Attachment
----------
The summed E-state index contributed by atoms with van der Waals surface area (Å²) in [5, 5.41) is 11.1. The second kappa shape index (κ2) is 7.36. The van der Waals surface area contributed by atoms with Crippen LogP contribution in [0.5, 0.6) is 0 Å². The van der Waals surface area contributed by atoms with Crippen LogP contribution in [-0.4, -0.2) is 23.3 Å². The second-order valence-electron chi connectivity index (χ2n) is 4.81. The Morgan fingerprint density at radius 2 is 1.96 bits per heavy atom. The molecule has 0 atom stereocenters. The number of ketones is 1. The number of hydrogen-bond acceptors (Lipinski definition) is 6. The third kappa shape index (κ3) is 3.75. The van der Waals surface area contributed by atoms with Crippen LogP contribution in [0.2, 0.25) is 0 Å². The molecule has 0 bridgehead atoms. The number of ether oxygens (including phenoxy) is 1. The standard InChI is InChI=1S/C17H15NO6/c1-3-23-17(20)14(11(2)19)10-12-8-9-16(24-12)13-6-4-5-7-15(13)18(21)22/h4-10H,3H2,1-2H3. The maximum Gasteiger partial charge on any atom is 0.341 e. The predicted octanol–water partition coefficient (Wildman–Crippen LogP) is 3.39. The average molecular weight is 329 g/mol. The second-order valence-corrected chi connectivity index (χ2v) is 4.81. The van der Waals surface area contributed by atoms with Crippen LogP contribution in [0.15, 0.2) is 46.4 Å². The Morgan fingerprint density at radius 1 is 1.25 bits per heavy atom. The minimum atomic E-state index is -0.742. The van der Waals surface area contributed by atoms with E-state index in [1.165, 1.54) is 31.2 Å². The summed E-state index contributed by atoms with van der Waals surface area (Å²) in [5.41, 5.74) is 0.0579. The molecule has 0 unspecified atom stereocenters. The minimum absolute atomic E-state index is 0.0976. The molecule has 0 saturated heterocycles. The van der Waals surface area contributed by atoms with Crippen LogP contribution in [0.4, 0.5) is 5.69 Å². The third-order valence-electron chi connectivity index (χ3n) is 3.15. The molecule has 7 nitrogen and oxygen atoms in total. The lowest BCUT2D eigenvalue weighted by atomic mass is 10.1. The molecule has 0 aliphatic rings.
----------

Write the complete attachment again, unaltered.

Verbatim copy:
The summed E-state index contributed by atoms with van der Waals surface area (Å²) in [5, 5.41) is 11.1. The second kappa shape index (κ2) is 7.36. The van der Waals surface area contributed by atoms with Crippen LogP contribution in [0.5, 0.6) is 0 Å². The van der Waals surface area contributed by atoms with Crippen LogP contribution in [-0.4, -0.2) is 23.3 Å². The second-order valence-electron chi connectivity index (χ2n) is 4.81. The Morgan fingerprint density at radius 2 is 1.96 bits per heavy atom. The molecule has 0 atom stereocenters. The number of ketones is 1. The number of hydrogen-bond acceptors (Lipinski definition) is 6. The third kappa shape index (κ3) is 3.75. The van der Waals surface area contributed by atoms with Crippen LogP contribution in [0.2, 0.25) is 0 Å². The molecule has 0 bridgehead atoms. The number of ether oxygens (including phenoxy) is 1. The standard InChI is InChI=1S/C17H15NO6/c1-3-23-17(20)14(11(2)19)10-12-8-9-16(24-12)13-6-4-5-7-15(13)18(21)22/h4-10H,3H2,1-2H3. The maximum Gasteiger partial charge on any atom is 0.341 e. The predicted octanol–water partition coefficient (Wildman–Crippen LogP) is 3.39. The average molecular weight is 329 g/mol. The second-order valence-corrected chi connectivity index (χ2v) is 4.81. The van der Waals surface area contributed by atoms with Crippen LogP contribution in [0.15, 0.2) is 46.4 Å². The Morgan fingerprint density at radius 1 is 1.25 bits per heavy atom. The minimum atomic E-state index is -0.742. The van der Waals surface area contributed by atoms with E-state index in [1.165, 1.54) is 31.2 Å². The summed E-state index contributed by atoms with van der Waals surface area (Å²) in [5.41, 5.74) is 0.0579. The molecule has 0 unspecified atom stereocenters. The minimum absolute atomic E-state index is 0.0976. The molecule has 0 saturated heterocycles. The van der Waals surface area contributed by atoms with Crippen LogP contribution in [0.4, 0.5) is 5.69 Å². The third-order valence-electron chi connectivity index (χ3n) is 3.15. The molecule has 7 nitrogen and oxygen atoms in total. The lowest BCUT2D eigenvalue weighted by atomic mass is 10.1. The molecule has 0 aliphatic rings.